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Corrupt government officials been systematically and illegally granting land to criminals and wealthy people across Colombia for the past five years, according to the Ministry of Agriculture.

Sources within the ministry denounced a “mafia” within government land distribution organization Incoder, working to illegally distribute land to convicted criminals and wealthy Colombians posing as peasants and victims, who the law specifies the land is for.

According to Colombian daily, El Tiempo, government officials have claimed the practice of illegally distributing state land destined for peasants has been occurring throughout Colombia, revealing cases in at least seven departments across the country, including Norte de Santander, Santander, Guaviare, Guainía, Caquetá, Antioquia and Amazonas.

The accusations from the Ministry of Agriculture accompanied the declaration from Incoder director Miriam Villegas on Wednesday that 64,000 acres of land (taken into account in the state’s agrarian reform programs) were granted to such “fake peasants” in the northeastern department of Antioquia between 2006 and 2011. According to Villegas, the land was given indiscriminately to all different kinds of people, ranging from professional contractors to paramilitaries and guerillas.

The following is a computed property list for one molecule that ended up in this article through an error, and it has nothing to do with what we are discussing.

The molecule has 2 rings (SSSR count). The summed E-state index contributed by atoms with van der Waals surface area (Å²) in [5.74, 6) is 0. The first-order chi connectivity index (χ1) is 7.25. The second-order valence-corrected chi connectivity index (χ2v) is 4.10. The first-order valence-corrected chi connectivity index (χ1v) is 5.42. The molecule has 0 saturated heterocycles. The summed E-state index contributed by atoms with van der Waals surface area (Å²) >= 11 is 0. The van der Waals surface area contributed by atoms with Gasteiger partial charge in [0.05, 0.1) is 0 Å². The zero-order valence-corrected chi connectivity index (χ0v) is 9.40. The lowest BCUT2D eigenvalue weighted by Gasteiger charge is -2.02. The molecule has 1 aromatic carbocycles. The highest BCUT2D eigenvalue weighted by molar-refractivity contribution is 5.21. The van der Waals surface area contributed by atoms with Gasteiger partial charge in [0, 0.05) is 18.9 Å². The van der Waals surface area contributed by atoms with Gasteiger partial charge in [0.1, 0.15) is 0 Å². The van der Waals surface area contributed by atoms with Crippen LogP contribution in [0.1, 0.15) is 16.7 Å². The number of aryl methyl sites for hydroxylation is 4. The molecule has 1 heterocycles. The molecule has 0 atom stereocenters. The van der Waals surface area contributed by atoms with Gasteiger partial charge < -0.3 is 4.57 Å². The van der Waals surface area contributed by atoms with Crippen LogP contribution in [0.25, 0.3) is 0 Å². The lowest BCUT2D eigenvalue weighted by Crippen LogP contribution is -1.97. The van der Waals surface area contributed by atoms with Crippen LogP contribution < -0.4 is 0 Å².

“The land was given to everyone, apart from the peasants” she said.

The case in Antioquia has already undergone a joint investigation from the Prosecutor General, the judicial branch of the police, and Incoder itself, revealing that citizens had given false statements under oath concerning the extent of their assets, their background and whether or not they already owned similar land.

13 people have been charged after the investigation and Minister for Agriculture Juan Camilo Restrepo is due to confront the nationwide issue on Thursday in Medellin.

Colombia’s agricultural lands have long been cause for criminal activity and armed conflict. Paramilitary and guerrilla groups for decades displaced farmers from their plots to subsequently obtain these lands legally with the help of middlemen and corrupt Incoder officials. After taking office in 2010, President Juan Manuel Santos vowed to return these lands to the rightful owners.

Additionally, the government is negotiating with the country’s largest rebel group, the FARC, to come to terms on an agrarian reform that seeks to diminish inequality and poverty in rural Colombia.

Johnny Crisp